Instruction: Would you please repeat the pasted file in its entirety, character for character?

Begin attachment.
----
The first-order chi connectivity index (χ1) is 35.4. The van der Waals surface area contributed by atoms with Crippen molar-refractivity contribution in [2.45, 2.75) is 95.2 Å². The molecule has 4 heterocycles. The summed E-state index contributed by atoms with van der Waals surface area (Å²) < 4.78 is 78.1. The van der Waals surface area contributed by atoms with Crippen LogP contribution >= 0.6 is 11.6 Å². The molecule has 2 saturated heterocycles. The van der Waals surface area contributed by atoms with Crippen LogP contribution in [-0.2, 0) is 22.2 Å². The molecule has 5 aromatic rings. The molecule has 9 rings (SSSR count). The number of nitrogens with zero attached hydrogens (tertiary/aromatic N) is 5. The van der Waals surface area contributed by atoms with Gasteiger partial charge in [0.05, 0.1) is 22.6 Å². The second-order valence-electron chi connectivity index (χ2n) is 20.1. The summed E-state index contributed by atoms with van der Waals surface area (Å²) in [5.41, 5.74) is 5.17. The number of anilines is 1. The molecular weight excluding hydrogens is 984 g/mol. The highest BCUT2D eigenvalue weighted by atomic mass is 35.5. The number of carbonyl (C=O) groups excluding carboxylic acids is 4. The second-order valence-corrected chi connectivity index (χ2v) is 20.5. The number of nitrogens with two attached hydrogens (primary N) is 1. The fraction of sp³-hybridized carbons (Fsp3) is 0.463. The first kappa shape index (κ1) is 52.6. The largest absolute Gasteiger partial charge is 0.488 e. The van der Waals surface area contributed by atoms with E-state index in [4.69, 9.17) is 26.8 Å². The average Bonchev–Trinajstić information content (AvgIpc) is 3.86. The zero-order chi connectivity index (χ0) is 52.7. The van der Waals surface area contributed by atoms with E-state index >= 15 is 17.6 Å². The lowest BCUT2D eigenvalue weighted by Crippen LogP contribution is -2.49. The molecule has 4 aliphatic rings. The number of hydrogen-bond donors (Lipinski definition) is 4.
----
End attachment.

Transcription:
The first-order chi connectivity index (χ1) is 35.4. The van der Waals surface area contributed by atoms with Crippen molar-refractivity contribution in [2.45, 2.75) is 95.2 Å². The molecule has 4 heterocycles. The summed E-state index contributed by atoms with van der Waals surface area (Å²) < 4.78 is 78.1. The van der Waals surface area contributed by atoms with Crippen LogP contribution >= 0.6 is 11.6 Å². The molecule has 2 saturated heterocycles. The van der Waals surface area contributed by atoms with Crippen LogP contribution in [-0.2, 0) is 22.2 Å². The molecule has 5 aromatic rings. The molecule has 9 rings (SSSR count). The number of nitrogens with zero attached hydrogens (tertiary/aromatic N) is 5. The van der Waals surface area contributed by atoms with Gasteiger partial charge in [0.05, 0.1) is 22.6 Å². The second-order valence-electron chi connectivity index (χ2n) is 20.1. The summed E-state index contributed by atoms with van der Waals surface area (Å²) in [5.41, 5.74) is 5.17. The number of anilines is 1. The molecular weight excluding hydrogens is 984 g/mol. The highest BCUT2D eigenvalue weighted by atomic mass is 35.5. The number of carbonyl (C=O) groups excluding carboxylic acids is 4. The second-order valence-corrected chi connectivity index (χ2v) is 20.5. The number of nitrogens with two attached hydrogens (primary N) is 1. The fraction of sp³-hybridized carbons (Fsp3) is 0.463. The first kappa shape index (κ1) is 52.6. The largest absolute Gasteiger partial charge is 0.488 e. The van der Waals surface area contributed by atoms with E-state index in [4.69, 9.17) is 26.8 Å². The average Bonchev–Trinajstić information content (AvgIpc) is 3.86. The zero-order chi connectivity index (χ0) is 52.7. The van der Waals surface area contributed by atoms with E-state index >= 15 is 17.6 Å². The lowest BCUT2D eigenvalue weighted by Crippen LogP contribution is -2.49. The molecule has 4 aliphatic rings. The number of hydrogen-bond donors (Lipinski definition) is 4.